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04 June 2010

Private Tressillian Herbert Coombs of Blackwood

Tress Coombs was a son of Thomas Coombs and Emily Adelaide Coombs (nee Humby), and was born at New Glenelg in 1893. When Tress was young his family moved to Woodleigh Rd, Blackwood, and he attended Cherry Gardens and Coromandel Valley Public Schools. As a young man he was a keen cricketer, playing for both Blackwood Cricket Club and the Coromandel Valley 2nd XI, and was a useful bowler. He was also a member of the Blackwood Rifle Club and was actively involved with the Blackwood, Belair and Coromandel Boy's Club.

He was one of the first men from the Blackwood area to enlist, signing his papers on 24 August 1914, less than three weeks after war was declared. He enlisted at Morphettville, where the 10th Battalion was being raised, and he was allotted to B or "Beer' Company, along with Pte FW Jones, another Blackwood man. He was presented with a pocketbook at a farewell by the Coromandel Valley Cricket Club on 9 September. After a few weeks training the battalion embarked on the 'Ascanius' on 20 October and sailed for the Middle East. By December 1914 the battalion was camped in tents at the foot of the Pyramids in Egypt. Training continued till early April 1915 when the battalion moved to Alexandria and then to the island of Lemnos in the Aegean Sea.

'Beer' Company along with C or 'Cork' Company of the 10th Battalion were in the first wave ashore at Gallipoli in the early hours of 25 April 1915. During the confused, hard fighting that day, Tress Coombs was wounded in the leg and evacuated on an improvised hospital ship to Cairo, where he arrived on 30 April. By that time nearly half of the battalion had become casualties. He recovered quickly, returning to Gallipoli on 18 July, just as the unsanitary conditions were resulting in many cases of dysentery. By mid-August half the remaining battalion members had been evacuated with diahorrea. Tress himself was hospitalised on 12 August with diahorrea, and put aboard the hospital ship 'Valdavia', but died of enteric fever (also known as typhoid or paratyphoid fever) on 16 August 1915. He was buried in the East Mudros cemetery on the island of Lemnos, Greece.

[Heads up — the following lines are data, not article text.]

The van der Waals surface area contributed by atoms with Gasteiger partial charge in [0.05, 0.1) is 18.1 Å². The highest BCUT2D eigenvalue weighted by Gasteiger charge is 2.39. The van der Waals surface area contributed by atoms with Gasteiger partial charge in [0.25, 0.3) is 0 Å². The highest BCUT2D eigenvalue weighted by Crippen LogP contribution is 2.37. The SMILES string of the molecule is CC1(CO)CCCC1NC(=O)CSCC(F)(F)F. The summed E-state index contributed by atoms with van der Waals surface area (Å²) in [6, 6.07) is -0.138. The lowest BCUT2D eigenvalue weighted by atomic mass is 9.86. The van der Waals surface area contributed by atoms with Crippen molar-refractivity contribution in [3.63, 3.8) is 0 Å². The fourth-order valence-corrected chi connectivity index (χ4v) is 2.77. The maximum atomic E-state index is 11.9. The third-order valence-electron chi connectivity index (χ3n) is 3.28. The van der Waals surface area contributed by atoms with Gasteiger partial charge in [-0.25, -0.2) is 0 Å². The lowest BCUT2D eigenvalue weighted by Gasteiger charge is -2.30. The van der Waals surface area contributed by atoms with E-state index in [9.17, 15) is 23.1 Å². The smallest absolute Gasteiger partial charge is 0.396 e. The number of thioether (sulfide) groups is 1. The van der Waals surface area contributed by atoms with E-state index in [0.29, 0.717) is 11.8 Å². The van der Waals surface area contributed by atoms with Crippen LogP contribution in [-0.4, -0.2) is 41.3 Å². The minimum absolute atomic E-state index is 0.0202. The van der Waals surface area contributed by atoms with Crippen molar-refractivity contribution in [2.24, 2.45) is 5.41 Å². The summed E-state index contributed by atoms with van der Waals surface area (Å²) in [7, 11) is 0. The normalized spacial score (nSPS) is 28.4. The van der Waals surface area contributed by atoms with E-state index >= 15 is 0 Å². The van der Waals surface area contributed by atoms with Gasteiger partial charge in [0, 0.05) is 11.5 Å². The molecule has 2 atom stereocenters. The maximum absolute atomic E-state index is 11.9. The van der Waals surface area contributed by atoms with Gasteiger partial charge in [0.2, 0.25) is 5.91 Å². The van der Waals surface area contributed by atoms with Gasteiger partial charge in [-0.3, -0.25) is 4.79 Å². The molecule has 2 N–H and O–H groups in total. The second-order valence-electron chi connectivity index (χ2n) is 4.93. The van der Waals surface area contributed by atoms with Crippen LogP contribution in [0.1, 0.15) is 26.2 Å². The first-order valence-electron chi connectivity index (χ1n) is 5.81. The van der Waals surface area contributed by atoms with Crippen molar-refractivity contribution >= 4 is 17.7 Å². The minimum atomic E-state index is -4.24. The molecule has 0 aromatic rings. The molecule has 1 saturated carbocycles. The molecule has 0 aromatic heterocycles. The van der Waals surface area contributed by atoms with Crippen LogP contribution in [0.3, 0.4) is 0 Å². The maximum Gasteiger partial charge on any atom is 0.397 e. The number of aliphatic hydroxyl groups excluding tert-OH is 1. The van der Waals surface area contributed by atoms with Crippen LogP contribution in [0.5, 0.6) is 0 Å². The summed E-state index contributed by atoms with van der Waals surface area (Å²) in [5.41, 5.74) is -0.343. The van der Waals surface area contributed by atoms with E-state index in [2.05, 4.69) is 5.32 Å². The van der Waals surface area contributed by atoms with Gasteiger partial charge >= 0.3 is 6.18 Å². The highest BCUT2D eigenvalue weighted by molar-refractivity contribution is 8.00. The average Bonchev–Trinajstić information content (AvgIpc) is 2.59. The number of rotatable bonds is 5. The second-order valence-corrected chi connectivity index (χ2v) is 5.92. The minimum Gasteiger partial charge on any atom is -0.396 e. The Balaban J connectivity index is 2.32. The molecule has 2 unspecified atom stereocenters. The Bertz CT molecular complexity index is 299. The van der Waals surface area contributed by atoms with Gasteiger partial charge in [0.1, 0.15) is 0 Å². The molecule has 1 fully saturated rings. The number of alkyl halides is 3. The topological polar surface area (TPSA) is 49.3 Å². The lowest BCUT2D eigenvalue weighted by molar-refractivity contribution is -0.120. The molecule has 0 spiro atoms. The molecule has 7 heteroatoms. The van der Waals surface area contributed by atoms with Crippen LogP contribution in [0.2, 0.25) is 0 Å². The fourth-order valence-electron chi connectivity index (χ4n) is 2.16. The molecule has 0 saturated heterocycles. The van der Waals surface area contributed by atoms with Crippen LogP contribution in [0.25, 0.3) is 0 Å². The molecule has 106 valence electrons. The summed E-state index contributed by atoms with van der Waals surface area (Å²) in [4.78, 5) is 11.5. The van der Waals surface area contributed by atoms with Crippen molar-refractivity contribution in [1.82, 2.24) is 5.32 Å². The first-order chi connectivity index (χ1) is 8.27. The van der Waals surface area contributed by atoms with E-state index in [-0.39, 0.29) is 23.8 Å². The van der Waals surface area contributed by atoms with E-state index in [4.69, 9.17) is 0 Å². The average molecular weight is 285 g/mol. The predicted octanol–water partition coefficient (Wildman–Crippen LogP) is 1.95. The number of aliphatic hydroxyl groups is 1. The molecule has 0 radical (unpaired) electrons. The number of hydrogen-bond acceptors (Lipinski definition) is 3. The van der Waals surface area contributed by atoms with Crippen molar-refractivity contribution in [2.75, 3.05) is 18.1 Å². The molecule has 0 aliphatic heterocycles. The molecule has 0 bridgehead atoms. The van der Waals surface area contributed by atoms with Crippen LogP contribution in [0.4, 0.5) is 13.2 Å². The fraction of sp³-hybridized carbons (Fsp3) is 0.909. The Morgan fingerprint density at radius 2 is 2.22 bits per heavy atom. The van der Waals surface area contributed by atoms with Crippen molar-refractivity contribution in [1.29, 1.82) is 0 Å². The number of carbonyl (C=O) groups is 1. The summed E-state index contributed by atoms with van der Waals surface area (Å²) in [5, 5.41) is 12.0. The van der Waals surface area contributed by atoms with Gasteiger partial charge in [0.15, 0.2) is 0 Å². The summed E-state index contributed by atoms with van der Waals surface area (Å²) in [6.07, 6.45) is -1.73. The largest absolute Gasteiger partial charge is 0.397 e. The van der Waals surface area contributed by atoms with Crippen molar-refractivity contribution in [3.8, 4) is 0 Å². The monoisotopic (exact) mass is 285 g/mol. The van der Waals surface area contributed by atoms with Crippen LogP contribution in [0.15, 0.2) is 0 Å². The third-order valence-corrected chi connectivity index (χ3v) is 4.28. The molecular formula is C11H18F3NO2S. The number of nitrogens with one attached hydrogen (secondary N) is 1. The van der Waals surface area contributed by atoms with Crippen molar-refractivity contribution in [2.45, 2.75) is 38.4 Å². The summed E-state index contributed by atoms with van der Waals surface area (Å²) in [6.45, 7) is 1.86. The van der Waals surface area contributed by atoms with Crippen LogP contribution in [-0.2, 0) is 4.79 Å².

Tress Coombs' name is inscribed on the State National War Memorial, the Blackwood Soldiers Memorial, and the Coromandel Valley Primary School Roll of Honour.

1 comment:

  1. the family had been in Woodleigh road since 1857 when they arrived from Scotland. Tress signed up for active duty at Wayville, and was a bricklayer boarding in Raglan avenue Edwardstown at the time. He was wounded in the right? arm according to war records, and died on the hospital ship of enteric on his way to Lemnos.

    Lachlan Coombs ( Great Great Nephew)